4.  Always play against better players

You'll lose.  So, what?  If you're not too big to handle criticisms, you're to small to be praised.  Playing against better players will make you realize your flaws and the things needed to be adjusted on your game.  You'll also be inspired to surpass his skills, if you are optimistic enough (which you need to be).

We always lost before.  I even offer free games for good teams to play with us.  I lost my money and I still lost the game but I'd still invite them to play with us again.  The feeling is not so good when losing but what happened was we leveled up.  We watched our replay against them.  We discovered their strategies and we formulated our own better than them.  The time came when nobody can beat us anymore here in our place even the team we paying for.  It's like a business. Investment and hardwork first, then success will follow.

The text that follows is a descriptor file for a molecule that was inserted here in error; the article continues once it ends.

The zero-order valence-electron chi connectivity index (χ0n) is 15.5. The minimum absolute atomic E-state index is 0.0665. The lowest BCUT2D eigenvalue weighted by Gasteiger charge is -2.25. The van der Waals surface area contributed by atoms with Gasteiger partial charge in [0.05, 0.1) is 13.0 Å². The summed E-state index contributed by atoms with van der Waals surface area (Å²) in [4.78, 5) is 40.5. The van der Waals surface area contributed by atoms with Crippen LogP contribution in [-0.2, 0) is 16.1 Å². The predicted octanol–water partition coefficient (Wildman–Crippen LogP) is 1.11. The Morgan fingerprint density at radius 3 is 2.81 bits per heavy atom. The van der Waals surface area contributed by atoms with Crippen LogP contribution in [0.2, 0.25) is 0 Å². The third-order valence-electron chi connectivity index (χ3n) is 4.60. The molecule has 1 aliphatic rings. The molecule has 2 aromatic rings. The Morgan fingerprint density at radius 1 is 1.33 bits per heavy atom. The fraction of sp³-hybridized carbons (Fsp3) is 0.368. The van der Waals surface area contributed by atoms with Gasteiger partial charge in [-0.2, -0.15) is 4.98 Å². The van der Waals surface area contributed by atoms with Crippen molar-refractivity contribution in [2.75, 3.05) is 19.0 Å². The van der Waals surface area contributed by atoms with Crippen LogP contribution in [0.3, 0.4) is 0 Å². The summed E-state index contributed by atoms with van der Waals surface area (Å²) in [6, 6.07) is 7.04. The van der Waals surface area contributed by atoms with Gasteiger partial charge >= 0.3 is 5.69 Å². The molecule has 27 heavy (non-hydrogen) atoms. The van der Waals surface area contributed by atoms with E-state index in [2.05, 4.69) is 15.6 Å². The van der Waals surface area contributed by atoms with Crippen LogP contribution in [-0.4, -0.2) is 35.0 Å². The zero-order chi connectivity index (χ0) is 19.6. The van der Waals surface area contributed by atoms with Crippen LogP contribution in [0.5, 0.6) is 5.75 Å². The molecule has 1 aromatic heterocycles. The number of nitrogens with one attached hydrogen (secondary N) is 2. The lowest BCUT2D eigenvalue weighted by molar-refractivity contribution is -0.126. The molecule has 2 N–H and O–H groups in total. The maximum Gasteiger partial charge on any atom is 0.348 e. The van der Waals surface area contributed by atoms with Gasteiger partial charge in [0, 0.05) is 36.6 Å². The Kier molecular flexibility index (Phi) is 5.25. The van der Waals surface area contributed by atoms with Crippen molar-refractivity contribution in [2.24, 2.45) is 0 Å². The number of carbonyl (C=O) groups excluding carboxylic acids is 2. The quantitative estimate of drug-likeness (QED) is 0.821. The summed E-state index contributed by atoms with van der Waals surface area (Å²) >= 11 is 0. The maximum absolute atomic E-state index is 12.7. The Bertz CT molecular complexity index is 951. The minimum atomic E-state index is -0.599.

5.  Close your eyes and do this

Close your eyes.  Think of what you want to achieve (may it be Dota or not *this is effective*)... Then if you have already thought of what you want to be, imagine that you are that person right now.   Make your imagination realistic with all the specific elements included in your background.  Relax and imagine you are that successful person you want to be.  Believe it's happening now.  After imagining your goals, open your eyes and believe that it really happened.  It's a part of your experiences because you are already that successful person you want to be right now.

This exercise I made you to do is important because I want you to develop your confidenceand optimism.  You'll have more success if you're going to believe in it because your mind will develop a positive aura that makes you do everything to achieve your goal.

_END_

 

souce:Jack Rodriguez